- Nine Small Island Developing States in the Caribbean region have united to manage and eliminate toxic chemicals and waste
- The initiative is part of a larger program backed by $450 million in funding from partners, including $61 million from the Global Environment Facility
- Countries undertaking action in the Caribbean region include Antigua and Barbuda, Barbados, Belize, Dominican Republic, Guyana, Saint Kitts and Nevis, Saint Lucia, Suriname and Trinidad and Tobago
Caribbean Island States signalled their commitment to achieving a pollution-free future today, with representatives of nine Caribbean nations gathering to launch the Implementing Sustainable Low and Non-Chemical Development in Small Island Developing States (ISLANDS) programme in Port of Spain.
The $450 million ISLANDS initiative aims to tackle chemical and waste management in Small Island Developing States (SIDS) globally, with a focus on Caribbean, Pacific and Indian Ocean states.
Waste management is an issue of increasing importance for island nations globally, with growing populations, rapid development and increasing amounts of imported goods all putting pressure on the limited capacity of SIDS to safely manage and dispose of toxic and polluting substances. As of 2019, SIDS produced an average of 2.3 kg of waste per person per day – 48 per cent higher than the Organisation for Economic Co-operation and Development (OECD) average – much of it from the burgeoning tourism sector.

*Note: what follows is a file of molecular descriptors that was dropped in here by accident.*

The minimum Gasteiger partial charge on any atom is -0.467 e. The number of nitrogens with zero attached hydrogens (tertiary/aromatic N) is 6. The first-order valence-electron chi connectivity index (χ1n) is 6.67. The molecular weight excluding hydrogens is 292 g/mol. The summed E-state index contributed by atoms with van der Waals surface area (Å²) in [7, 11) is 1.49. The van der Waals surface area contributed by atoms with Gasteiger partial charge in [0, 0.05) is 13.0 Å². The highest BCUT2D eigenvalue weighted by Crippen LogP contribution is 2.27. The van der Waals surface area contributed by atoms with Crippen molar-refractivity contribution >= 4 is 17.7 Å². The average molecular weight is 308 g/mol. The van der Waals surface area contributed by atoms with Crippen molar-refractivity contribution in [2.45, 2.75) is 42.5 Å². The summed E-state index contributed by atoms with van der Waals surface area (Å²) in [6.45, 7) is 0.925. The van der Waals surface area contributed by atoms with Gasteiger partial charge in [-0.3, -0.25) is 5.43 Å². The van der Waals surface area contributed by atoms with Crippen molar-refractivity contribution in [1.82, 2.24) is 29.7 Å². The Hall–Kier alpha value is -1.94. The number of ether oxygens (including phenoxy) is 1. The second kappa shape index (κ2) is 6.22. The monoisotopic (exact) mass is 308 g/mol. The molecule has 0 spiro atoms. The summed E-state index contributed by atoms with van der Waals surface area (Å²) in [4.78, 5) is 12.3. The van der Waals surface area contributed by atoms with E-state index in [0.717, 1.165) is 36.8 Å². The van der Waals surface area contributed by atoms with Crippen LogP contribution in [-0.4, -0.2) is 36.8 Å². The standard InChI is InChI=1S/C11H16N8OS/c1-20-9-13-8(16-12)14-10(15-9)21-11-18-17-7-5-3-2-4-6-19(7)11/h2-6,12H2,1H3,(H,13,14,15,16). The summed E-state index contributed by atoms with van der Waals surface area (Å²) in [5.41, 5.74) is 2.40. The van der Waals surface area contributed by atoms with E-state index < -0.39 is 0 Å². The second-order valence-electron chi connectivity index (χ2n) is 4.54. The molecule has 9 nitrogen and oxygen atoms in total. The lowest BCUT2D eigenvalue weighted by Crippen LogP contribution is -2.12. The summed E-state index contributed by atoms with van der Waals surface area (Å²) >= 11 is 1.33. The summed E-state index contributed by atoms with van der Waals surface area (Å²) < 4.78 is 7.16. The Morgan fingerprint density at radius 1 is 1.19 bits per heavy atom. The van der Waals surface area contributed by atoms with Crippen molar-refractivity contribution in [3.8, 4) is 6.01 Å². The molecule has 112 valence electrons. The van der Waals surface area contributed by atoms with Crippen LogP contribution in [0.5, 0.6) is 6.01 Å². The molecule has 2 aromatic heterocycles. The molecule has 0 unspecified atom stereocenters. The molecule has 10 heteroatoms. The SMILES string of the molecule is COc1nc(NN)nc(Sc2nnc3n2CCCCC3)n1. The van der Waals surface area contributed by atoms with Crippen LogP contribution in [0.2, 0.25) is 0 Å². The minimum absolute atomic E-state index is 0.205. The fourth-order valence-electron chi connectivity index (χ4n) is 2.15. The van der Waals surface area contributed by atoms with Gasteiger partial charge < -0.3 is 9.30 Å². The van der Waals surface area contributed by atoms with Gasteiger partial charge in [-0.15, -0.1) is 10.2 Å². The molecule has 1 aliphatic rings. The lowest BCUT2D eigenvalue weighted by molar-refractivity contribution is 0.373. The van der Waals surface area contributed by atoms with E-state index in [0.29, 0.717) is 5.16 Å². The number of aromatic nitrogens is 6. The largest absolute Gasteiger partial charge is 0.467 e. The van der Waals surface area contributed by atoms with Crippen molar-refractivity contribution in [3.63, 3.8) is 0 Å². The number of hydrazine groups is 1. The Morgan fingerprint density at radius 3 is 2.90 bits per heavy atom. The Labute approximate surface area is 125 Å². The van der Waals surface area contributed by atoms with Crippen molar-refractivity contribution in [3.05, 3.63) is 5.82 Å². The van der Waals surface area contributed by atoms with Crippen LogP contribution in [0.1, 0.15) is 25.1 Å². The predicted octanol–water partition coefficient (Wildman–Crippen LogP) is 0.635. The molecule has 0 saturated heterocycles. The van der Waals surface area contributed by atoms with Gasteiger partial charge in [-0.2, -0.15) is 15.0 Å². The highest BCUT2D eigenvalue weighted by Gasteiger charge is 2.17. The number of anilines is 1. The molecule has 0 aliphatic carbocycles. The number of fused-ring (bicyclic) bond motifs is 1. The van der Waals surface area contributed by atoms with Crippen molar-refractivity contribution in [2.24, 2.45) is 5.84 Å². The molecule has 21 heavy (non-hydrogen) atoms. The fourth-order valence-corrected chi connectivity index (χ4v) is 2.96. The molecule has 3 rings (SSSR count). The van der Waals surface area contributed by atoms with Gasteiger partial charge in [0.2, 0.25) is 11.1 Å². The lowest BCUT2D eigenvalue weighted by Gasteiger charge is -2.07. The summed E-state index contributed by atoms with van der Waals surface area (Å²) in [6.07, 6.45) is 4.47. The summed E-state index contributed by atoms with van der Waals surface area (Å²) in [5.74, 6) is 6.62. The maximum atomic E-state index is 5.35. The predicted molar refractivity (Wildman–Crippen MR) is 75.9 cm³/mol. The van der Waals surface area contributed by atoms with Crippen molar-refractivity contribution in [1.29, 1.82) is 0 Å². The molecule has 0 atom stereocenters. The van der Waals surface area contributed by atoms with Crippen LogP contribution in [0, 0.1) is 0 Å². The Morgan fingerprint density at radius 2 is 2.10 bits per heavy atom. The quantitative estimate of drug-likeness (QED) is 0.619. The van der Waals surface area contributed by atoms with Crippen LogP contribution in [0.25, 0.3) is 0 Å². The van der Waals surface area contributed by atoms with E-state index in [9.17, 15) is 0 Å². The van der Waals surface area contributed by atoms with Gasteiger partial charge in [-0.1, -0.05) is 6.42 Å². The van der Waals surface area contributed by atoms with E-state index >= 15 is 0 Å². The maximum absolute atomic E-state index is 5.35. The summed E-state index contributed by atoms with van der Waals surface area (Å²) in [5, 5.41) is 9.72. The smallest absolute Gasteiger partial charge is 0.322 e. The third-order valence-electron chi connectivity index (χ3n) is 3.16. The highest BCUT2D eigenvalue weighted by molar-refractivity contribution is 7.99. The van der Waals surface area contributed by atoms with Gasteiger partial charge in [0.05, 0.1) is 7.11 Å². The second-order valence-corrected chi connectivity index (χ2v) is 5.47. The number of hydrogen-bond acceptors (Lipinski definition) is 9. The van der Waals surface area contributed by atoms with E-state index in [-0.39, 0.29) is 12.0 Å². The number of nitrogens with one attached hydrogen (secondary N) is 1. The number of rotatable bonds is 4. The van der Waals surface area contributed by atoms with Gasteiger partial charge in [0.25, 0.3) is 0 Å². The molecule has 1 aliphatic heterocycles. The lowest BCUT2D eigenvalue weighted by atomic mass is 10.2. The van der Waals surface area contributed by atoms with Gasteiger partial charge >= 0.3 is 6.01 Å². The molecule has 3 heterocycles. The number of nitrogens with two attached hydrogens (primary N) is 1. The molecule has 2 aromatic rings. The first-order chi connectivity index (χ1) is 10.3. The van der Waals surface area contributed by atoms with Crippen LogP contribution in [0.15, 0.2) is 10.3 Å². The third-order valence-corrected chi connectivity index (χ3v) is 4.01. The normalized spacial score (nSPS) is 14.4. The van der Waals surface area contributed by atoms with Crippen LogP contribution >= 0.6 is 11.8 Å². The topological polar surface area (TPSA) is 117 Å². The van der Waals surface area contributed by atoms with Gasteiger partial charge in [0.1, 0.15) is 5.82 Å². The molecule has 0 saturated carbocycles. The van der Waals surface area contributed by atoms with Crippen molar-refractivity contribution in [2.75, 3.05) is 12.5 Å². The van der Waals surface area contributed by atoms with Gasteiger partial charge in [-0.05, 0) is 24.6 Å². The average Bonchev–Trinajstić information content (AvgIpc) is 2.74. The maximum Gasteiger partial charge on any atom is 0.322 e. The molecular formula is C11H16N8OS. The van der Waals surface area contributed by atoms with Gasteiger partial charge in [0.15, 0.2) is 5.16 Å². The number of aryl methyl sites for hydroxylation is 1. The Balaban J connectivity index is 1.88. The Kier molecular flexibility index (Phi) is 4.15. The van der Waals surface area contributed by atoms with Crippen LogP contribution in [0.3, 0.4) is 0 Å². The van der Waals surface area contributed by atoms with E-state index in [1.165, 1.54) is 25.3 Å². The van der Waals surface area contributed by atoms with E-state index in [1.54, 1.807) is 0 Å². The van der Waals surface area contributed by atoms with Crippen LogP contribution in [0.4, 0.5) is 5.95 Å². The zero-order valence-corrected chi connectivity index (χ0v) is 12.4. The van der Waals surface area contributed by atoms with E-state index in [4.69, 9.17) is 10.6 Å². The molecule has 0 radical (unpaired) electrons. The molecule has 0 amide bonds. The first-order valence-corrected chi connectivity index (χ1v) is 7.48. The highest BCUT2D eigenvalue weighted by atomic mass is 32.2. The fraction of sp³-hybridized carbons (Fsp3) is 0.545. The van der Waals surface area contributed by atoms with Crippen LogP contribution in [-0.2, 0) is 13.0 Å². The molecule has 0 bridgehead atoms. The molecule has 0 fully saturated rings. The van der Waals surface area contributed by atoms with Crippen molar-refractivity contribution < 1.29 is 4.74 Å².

Speaking ahead of the launch, Saint Lucia’s Minister for Sustainable Development, Dr. Gale Rigobert, emphasised the need for SIDS-appropriate sustainable technologies for waste treatment.
“Saint Lucia, like many SIDS, is heavily reliant on its tourism sector for social and economic prosperity. However, if we continue business as usual with respect to our waste management and disposal practices, we are poised to suffer economic losses to the tune of $28 million per year due to damages stemming from the accumulation of toxic substances and wastes in our environment,” Rigobert said.
Executive Secretary of the Basel, Rotterdam and Stockholm Conventions, Rolph Payet, said the initiative came at an opportune time, with the world increasingly focusing on illegal traffic in waste and the accumulation of plastic, particularly in the oceans.